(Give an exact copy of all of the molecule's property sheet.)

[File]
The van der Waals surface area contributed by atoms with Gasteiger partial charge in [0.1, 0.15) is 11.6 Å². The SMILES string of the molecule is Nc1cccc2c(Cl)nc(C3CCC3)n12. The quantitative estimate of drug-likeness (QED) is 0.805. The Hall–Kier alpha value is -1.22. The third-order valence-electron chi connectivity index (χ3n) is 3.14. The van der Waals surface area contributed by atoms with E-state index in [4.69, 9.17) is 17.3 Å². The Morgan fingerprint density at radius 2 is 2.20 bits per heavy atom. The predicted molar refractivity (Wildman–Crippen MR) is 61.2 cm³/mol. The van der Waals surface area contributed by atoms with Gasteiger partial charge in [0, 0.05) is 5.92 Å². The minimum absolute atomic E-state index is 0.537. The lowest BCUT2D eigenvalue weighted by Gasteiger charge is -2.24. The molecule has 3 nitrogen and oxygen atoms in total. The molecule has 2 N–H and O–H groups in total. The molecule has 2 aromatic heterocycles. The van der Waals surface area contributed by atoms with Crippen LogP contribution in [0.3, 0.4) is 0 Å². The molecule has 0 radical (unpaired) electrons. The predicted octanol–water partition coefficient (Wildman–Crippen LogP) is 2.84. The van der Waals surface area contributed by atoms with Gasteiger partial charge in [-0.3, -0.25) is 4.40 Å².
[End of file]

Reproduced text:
The van der Waals surface area contributed by atoms with Gasteiger partial charge in [0.1, 0.15) is 11.6 Å². The SMILES string of the molecule is Nc1cccc2c(Cl)nc(C3CCC3)n12. The quantitative estimate of drug-likeness (QED) is 0.805. The Hall–Kier alpha value is -1.22. The third-order valence-electron chi connectivity index (χ3n) is 3.14. The van der Waals surface area contributed by atoms with E-state index in [4.69, 9.17) is 17.3 Å². The Morgan fingerprint density at radius 2 is 2.20 bits per heavy atom. The predicted molar refractivity (Wildman–Crippen MR) is 61.2 cm³/mol. The van der Waals surface area contributed by atoms with Gasteiger partial charge in [0, 0.05) is 5.92 Å². The minimum absolute atomic E-state index is 0.537. The lowest BCUT2D eigenvalue weighted by Gasteiger charge is -2.24. The molecule has 3 nitrogen and oxygen atoms in total. The molecule has 2 N–H and O–H groups in total. The molecule has 2 aromatic heterocycles. The van der Waals surface area contributed by atoms with Crippen LogP contribution in [0.3, 0.4) is 0 Å². The molecule has 0 radical (unpaired) electrons. The predicted octanol–water partition coefficient (Wildman–Crippen LogP) is 2.84. The van der Waals surface area contributed by atoms with Gasteiger partial charge in [-0.3, -0.25) is 4.40 Å².